Thursday, July 17, 2008

REVIEW: A Killing at Ball's Bluff

Title: A Killing at Ball's Bluff
Author: Michael Kilian
Protagonist: Harrison Raines, member of the newly formed Secret Service
Setting: Washington, D.C. and Virginia during the first year of the Civil War
Series: #2
Rating: DNF

First Line: Harrison Raines did not want to talk to the small, dirty boy who darted into the Palace of Fortune and headed directly for his table.

Viriginian Harrison Raines was disowned by his planter father because Harrison doesn't believe in slavery. Making a living from gambling and horse trading, he plays a dangerous game in Washington, D.C.: pretending to be a Southern sympathizer while in reality being a member of a new agency, the U.S. Secret Service, headed by Allan Pinkerton. Raines gets into hot water when Rose O'Neill Greenhow is arrested as a spy, and he's sent back to his horse farm in disgrace. Soon however, he's sent for in order to protect a Colonel in the Union Army who is a close friend of President Abraham Lincoln. When the Colonel is killed, Raines begins tracking down the killer.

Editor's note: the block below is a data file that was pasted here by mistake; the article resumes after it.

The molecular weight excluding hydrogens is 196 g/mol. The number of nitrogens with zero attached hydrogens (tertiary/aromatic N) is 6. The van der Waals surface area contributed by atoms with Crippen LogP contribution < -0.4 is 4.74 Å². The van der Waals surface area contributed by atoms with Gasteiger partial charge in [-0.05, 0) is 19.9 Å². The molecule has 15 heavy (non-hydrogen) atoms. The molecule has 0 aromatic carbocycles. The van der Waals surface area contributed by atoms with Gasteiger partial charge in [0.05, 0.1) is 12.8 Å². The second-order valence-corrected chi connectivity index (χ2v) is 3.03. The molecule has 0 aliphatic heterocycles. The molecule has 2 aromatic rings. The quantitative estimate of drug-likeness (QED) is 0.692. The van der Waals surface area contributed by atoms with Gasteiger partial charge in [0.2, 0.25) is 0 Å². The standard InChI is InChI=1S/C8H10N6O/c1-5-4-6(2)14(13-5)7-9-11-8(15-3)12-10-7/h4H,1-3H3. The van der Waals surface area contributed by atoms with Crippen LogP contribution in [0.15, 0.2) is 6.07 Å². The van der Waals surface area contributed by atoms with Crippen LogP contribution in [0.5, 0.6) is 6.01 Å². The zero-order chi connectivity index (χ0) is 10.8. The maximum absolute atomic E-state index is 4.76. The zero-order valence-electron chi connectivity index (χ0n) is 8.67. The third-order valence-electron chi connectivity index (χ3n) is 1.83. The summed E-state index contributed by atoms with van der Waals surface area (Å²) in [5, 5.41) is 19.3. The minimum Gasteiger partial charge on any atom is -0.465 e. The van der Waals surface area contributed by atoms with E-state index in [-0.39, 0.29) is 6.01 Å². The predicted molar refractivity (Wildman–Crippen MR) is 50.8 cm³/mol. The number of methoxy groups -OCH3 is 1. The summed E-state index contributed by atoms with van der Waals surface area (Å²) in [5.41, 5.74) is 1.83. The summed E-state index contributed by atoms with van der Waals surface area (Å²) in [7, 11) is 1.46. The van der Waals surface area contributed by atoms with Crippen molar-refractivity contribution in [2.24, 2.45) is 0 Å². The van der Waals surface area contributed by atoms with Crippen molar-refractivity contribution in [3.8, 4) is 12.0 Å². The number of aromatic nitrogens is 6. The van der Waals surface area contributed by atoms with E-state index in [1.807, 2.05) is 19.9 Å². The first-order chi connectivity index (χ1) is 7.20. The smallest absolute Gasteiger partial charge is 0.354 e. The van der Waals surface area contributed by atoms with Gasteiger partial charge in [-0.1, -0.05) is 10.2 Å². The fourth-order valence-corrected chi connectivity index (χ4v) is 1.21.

I enjoyed the first book in the series, Murder at Manassas, but after reading 100 pages of A Killing at Ball's Bluff, I realized that I just wasn't hooked. None of the characters were keeping my interest and even the historical angle was dry as dust. Normally a DNF is some sort of disaster for me; something was so bad that I just couldn't finish it. In the case of A Killing at Ball's Bluff, I found no disaster in its pages. I just didn't find any interest.

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